The Secret Life of Anthropologists—Along with the entomologists, oceanographers, biologists, physicists and other scientists in the Natural History Museum are the anthropologists, who work furiously to research, curate and put order to the vast collections at the Smithsonian museums. Right now on the Natural History Web site are video podcasts of six Smithsonian anthropologists, who speak about how they got into the field, where their primary interests lie, and what they do from day to day.
Smithsonian Channel App Launch—Now, you'll be able to watch some of your favorite episodes from the Smithsonian Channel's original series, in addition to tons of video clips and documentary footage with the newly launched Smithsonian Channel app for iPhone and iPod Touch. Available on the channel's Web site are iPhone screenshots, showing a few of the offerings included with the app, such as "HydroTech: Venice," "Zoo Vets" and "Batwomen of Panama."
Seven-Year Spam? Seven years is a long time in cyberspace, so you have to give an e-mail message that AirSpace is calling a "spectacular hoax" at least a bit of credit for surviving so long. This prank e-mail originated in August, 2003, when Mars came closer to Earth than it had in 60,000 years, yielding an enlarged view of the Red Planet. But as astronomy educator at the Air and Space museum Shelley White clears up for us, this astronomical event came and went, while that pesky email has resurfaced every August since then.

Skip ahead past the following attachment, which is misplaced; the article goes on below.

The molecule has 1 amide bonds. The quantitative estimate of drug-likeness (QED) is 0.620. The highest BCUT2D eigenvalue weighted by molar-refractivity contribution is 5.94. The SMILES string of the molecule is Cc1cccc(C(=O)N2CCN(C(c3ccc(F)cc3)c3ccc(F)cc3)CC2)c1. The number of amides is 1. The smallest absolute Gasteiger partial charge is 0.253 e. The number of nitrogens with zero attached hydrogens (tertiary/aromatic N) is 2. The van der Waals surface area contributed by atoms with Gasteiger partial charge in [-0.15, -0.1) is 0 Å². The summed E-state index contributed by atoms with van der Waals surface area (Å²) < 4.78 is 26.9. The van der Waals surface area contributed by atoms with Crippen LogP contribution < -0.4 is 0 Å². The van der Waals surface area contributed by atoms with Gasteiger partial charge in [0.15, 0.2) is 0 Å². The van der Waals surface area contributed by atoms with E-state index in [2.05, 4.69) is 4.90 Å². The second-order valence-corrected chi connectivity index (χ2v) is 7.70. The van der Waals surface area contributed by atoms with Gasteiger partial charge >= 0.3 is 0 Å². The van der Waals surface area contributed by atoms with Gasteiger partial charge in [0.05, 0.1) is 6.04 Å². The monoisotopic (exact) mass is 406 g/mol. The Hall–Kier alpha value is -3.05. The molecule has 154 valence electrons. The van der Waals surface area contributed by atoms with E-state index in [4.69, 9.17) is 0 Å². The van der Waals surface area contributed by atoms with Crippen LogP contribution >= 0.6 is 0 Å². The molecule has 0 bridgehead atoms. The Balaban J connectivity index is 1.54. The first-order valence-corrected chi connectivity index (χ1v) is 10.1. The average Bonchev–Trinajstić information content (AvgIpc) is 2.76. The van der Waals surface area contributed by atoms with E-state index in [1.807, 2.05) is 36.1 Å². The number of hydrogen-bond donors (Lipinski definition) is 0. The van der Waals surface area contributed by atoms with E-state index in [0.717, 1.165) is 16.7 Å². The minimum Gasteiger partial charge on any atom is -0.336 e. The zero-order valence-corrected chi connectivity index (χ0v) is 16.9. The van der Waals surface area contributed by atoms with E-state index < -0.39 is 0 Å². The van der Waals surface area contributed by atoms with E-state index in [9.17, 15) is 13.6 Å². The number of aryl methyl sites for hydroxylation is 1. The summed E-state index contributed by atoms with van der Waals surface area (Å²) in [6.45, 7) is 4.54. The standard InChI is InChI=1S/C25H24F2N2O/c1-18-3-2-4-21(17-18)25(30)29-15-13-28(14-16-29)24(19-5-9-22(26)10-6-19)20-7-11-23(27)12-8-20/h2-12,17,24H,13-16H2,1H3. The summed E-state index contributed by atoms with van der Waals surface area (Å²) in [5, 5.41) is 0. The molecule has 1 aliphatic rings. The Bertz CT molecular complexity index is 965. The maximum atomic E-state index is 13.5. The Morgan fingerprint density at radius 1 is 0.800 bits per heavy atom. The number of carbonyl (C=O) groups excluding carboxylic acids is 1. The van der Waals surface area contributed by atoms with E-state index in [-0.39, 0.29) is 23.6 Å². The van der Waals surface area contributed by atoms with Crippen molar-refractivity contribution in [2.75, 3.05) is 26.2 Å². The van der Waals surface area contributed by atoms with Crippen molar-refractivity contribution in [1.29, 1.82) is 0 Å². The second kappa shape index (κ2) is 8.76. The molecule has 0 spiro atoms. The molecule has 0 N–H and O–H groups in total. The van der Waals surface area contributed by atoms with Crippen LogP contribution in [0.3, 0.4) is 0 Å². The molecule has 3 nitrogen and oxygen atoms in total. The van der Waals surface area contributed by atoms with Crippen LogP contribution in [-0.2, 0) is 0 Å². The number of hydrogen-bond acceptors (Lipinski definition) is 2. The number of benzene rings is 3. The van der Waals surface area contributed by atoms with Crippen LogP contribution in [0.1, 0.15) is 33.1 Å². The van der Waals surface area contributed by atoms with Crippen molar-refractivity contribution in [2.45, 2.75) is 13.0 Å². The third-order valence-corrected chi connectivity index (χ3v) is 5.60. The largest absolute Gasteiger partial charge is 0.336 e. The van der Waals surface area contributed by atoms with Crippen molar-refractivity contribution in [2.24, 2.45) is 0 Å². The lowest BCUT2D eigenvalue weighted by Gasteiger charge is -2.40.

Shoo Fly, Power My Clock! Many of the most inspired innovations featured in the Cooper-Hewitt's continuing National Design Triennial draw on the natural world for solutions to everyday puzzles and problems. But did you ever imagine someone would invent a clock that captured and killed flies, converting their biomass into mechanical energy? Learn about this and other natural power sources being utilized by designers on the Design Blog.
Climate Change and Phytoplankton—Posted on the Smithsonian Environmental Research Center's Shorelines blog is a video about SERC's photobiology lab, where scientists are exposing phytoplankton—tiny marine plants responsible for making about half of Earth's oxygen—to UV radiation in order to assess how cosmic radiation, and climate change, might affect life on earth.